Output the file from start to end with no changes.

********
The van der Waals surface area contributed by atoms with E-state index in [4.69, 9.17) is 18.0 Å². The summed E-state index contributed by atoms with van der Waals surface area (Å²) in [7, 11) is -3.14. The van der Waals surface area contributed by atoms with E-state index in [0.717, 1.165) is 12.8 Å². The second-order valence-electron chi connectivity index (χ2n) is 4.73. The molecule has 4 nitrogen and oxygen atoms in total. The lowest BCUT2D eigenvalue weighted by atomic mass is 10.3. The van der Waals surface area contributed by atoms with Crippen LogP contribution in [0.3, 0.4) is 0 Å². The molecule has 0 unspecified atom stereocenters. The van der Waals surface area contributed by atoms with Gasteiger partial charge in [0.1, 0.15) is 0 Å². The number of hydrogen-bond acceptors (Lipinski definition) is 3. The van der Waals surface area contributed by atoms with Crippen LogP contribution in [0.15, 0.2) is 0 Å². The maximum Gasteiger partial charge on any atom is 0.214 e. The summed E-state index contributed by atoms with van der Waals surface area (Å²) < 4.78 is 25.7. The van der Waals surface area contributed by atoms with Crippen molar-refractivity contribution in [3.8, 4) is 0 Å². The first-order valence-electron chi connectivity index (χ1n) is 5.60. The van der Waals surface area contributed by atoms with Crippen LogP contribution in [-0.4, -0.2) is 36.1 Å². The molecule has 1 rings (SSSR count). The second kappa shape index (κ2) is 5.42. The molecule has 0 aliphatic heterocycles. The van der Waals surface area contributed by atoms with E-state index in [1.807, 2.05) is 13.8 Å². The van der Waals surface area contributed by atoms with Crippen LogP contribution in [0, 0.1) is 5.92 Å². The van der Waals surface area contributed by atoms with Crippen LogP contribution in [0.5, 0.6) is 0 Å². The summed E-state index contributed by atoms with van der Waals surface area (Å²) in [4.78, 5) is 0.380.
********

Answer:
The van der Waals surface area contributed by atoms with E-state index in [4.69, 9.17) is 18.0 Å². The summed E-state index contributed by atoms with van der Waals surface area (Å²) in [7, 11) is -3.14. The van der Waals surface area contributed by atoms with E-state index in [0.717, 1.165) is 12.8 Å². The second-order valence-electron chi connectivity index (χ2n) is 4.73. The molecule has 4 nitrogen and oxygen atoms in total. The lowest BCUT2D eigenvalue weighted by atomic mass is 10.3. The van der Waals surface area contributed by atoms with Crippen LogP contribution in [0.3, 0.4) is 0 Å². The molecule has 0 unspecified atom stereocenters. The van der Waals surface area contributed by atoms with Gasteiger partial charge in [0.1, 0.15) is 0 Å². The number of hydrogen-bond acceptors (Lipinski definition) is 3. The van der Waals surface area contributed by atoms with Crippen LogP contribution in [0.15, 0.2) is 0 Å². The maximum Gasteiger partial charge on any atom is 0.214 e. The summed E-state index contributed by atoms with van der Waals surface area (Å²) < 4.78 is 25.7. The van der Waals surface area contributed by atoms with Crippen molar-refractivity contribution in [3.8, 4) is 0 Å². The first-order valence-electron chi connectivity index (χ1n) is 5.60. The van der Waals surface area contributed by atoms with Crippen LogP contribution in [-0.4, -0.2) is 36.1 Å². The molecule has 1 rings (SSSR count). The second kappa shape index (κ2) is 5.42. The molecule has 0 aliphatic heterocycles. The van der Waals surface area contributed by atoms with E-state index in [1.807, 2.05) is 13.8 Å². The van der Waals surface area contributed by atoms with Crippen LogP contribution in [0, 0.1) is 5.92 Å². The van der Waals surface area contributed by atoms with Crippen LogP contribution in [0.5, 0.6) is 0 Å². The summed E-state index contributed by atoms with van der Waals surface area (Å²) in [4.78, 5) is 0.380.